Nicolas Slonimsky (April 27 [O.S. April 15] 1894 – December 25, 1995), born Nikolai Leonidovich Slonimskiy (Russian: Никола́й Леони́дович Сло́нимский), was a Russian-born American musicologist, conductor, pianist, and composer. Best known for his writing and musical reference work, he wrote the Thesaurus of Scales and Melodic Patterns and the Lexicon of Musical Invective, and edited Baker's Biographical Dictionary of Musicians.
Slonimsky was born Nikolai Leonidovich Slonimskiy in Saint Petersburg. He was of Jewish origin; his grandfather was Rabbi Chaim Zelig Slonimsky. His parents adopted the Orthodox faith after the birth of his older brother, and Nicolas was baptized in the Russian Orthodox Church. His maternal aunt, Isabelle Vengerova, later a founder of Philadelphia's Curtis Institute of Music, was his first piano teacher.
He grew up in the intelligentsia. After the Russian Revolution of 1917, he moved south, first to Kyiv, then to Constantinople, and ultimately to Paris, where many other Russian musicians and his sister Yulia Slonimskaya Sazonova had already fled. He worked as accompanist to conductor Serge Koussevitzky, and he toured Europe in 1921–22 as accompanist to tenor Vladimir Rosing. In 1923, Rosing became director of opera at the Eastman School of Music in Rochester, New York, and he invited Slonimsky to join him.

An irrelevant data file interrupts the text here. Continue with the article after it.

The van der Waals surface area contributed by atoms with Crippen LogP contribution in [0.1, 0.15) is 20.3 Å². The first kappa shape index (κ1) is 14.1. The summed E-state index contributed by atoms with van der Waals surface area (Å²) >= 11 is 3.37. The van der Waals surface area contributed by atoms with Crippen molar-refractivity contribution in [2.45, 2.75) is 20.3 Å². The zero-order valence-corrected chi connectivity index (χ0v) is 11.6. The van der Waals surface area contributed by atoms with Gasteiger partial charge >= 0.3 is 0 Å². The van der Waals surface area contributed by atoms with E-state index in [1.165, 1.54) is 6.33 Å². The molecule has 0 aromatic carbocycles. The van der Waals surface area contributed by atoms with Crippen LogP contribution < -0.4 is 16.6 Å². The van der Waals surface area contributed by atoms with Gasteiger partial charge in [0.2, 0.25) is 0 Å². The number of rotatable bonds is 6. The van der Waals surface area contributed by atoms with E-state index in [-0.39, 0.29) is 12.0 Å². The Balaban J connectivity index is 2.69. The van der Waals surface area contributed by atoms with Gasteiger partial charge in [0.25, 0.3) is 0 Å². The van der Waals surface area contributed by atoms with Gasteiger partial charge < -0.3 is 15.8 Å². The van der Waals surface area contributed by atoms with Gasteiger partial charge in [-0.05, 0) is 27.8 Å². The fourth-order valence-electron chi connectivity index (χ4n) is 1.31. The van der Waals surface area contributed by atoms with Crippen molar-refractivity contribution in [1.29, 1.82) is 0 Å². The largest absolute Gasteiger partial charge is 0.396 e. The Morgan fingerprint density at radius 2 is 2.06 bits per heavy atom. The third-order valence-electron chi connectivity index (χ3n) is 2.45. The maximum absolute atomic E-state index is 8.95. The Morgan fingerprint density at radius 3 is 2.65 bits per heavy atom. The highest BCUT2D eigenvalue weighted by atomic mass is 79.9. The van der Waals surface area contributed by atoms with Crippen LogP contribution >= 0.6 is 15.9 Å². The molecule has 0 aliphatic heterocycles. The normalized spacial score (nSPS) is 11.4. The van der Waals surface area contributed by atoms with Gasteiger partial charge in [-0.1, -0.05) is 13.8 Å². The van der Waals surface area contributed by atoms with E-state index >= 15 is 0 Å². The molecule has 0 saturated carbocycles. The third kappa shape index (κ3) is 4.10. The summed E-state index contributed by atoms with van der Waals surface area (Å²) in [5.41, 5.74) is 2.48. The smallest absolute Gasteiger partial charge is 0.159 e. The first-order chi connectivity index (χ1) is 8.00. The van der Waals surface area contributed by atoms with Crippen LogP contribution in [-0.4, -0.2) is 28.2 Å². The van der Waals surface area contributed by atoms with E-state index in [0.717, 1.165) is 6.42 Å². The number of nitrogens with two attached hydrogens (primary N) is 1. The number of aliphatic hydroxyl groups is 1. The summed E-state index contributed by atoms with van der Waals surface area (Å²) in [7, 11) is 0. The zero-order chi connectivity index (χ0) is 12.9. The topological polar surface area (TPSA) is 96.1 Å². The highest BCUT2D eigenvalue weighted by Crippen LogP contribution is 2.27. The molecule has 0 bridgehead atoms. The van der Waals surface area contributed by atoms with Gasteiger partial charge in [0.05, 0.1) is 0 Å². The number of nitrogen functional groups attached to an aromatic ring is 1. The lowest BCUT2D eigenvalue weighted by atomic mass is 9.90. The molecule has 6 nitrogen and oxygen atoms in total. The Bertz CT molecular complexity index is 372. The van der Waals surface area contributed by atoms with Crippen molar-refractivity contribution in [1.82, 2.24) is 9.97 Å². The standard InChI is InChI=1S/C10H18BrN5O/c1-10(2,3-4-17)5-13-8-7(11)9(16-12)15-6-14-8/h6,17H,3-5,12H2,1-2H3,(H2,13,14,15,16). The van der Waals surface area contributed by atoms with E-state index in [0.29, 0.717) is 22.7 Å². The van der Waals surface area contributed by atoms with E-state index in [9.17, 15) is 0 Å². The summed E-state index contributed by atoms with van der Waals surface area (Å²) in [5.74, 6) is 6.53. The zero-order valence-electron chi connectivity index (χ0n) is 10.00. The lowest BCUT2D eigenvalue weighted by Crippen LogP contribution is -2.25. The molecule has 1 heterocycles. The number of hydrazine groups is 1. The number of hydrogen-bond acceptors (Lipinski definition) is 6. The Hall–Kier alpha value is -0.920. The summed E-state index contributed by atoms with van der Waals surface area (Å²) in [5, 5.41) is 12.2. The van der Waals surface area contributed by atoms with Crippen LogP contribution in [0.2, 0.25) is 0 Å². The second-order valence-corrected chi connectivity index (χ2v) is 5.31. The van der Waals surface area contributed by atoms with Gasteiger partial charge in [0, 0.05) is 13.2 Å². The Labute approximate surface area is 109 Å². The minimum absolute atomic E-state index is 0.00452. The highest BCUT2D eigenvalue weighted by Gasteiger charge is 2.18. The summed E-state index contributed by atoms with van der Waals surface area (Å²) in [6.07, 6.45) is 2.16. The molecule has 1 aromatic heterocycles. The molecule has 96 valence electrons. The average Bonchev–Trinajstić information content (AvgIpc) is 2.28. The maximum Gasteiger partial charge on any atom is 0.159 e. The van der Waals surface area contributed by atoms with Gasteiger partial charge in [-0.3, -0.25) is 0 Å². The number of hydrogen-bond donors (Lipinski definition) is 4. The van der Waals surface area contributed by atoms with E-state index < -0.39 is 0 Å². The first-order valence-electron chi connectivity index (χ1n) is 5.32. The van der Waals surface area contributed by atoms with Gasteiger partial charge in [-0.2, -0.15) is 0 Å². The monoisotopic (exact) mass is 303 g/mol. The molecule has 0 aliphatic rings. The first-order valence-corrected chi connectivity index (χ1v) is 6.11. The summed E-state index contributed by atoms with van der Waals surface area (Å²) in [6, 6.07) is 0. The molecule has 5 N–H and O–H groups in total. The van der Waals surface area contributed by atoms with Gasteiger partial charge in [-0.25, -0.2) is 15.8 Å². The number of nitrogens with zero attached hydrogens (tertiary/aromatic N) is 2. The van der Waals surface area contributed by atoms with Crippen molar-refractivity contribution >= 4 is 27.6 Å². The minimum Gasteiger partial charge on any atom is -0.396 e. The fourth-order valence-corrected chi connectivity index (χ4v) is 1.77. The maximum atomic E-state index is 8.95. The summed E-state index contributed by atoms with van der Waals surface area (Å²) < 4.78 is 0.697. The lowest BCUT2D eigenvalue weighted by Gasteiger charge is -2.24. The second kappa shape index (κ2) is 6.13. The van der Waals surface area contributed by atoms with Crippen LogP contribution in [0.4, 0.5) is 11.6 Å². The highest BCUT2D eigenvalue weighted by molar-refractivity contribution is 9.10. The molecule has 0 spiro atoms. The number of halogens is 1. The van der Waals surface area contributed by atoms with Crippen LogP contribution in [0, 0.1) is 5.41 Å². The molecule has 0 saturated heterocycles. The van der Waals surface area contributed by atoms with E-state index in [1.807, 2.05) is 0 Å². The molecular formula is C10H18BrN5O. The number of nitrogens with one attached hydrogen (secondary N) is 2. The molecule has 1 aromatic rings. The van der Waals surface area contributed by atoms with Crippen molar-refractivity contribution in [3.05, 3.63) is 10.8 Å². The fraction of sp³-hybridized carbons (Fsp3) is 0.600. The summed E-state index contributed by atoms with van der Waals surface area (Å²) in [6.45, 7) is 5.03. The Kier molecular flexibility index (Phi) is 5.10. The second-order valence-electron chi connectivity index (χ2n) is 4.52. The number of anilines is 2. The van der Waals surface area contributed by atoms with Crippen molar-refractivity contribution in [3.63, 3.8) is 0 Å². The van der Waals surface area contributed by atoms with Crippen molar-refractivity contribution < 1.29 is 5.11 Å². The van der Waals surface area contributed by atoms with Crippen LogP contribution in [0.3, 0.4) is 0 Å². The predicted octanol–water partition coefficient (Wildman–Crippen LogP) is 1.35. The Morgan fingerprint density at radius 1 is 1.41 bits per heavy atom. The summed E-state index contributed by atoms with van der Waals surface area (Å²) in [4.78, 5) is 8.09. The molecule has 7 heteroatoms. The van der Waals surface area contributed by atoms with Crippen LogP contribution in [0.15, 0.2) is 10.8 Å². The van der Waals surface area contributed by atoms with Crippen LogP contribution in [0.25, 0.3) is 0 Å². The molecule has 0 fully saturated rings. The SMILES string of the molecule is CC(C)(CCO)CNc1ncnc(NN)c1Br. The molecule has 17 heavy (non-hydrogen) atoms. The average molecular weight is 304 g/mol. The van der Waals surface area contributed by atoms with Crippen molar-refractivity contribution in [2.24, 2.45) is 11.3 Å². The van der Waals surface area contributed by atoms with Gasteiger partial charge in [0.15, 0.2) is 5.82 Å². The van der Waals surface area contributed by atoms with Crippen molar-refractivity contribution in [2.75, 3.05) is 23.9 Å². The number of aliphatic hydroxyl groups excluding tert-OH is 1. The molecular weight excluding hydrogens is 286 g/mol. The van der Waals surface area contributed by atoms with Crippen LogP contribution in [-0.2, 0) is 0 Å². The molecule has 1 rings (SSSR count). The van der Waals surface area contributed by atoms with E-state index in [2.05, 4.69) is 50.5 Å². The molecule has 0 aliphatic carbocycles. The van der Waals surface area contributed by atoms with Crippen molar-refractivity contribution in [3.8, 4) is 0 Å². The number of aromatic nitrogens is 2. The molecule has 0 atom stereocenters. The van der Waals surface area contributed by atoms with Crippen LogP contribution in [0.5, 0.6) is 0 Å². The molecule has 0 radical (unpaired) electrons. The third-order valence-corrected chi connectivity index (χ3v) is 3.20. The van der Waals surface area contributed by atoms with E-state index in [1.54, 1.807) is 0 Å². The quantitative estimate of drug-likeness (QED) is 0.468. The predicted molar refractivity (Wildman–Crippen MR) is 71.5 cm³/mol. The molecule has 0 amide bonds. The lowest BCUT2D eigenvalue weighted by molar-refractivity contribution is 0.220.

Slonimsky's younger brother, Mikhail, remained in Russia and became an author. His nephew, Sergei Slonimsky, became a composer.
In Rochester, Slonimsky continued his composition and conducting studies, with Albert Coates and Eugene Goossens, and accompanied Rosing at many vocal recitals, including a performance at Carnegie Hall in October 1924. After two years, he moved to Boston, where Koussevitzky had become conductor of the Boston Symphony Orchestra, and resumed his position as his pianist and now bilingual secretary. During this time, Slonimsky taught music theory at the Boston Conservatory and the Malkin Conservatory, and began to write music articles for The Boston Evening Transcript, The Christian Science Monitor and the magazine The Etude.
Slonimsky began writing songs and other incidental pieces, and performed as a piano soloist and vocal accompanist. In 1927 he formed the Boston Chamber Orchestra, for which he solicited music from contemporary composers. Slonimsky was a great champion of contemporary music, and through his interest in performing it met Henry Cowell and Charles Ives. He conducted the world premieres of Ives' Three Places in New England in 1931 (in New York's Town Hall), Edgard Varèse's Ionisation for thirteen percussionists in 1933, and various other works.
In 1931 Slonimsky married Dorothy Adlow, art critic of The Christian Science Monitor. She was active as a critic and lectured extensively around the U.S., serving on panels and art juries. They married in Paris, with Varèse as best man. Their daughter, Electra, later edited his letters and collected works.[a]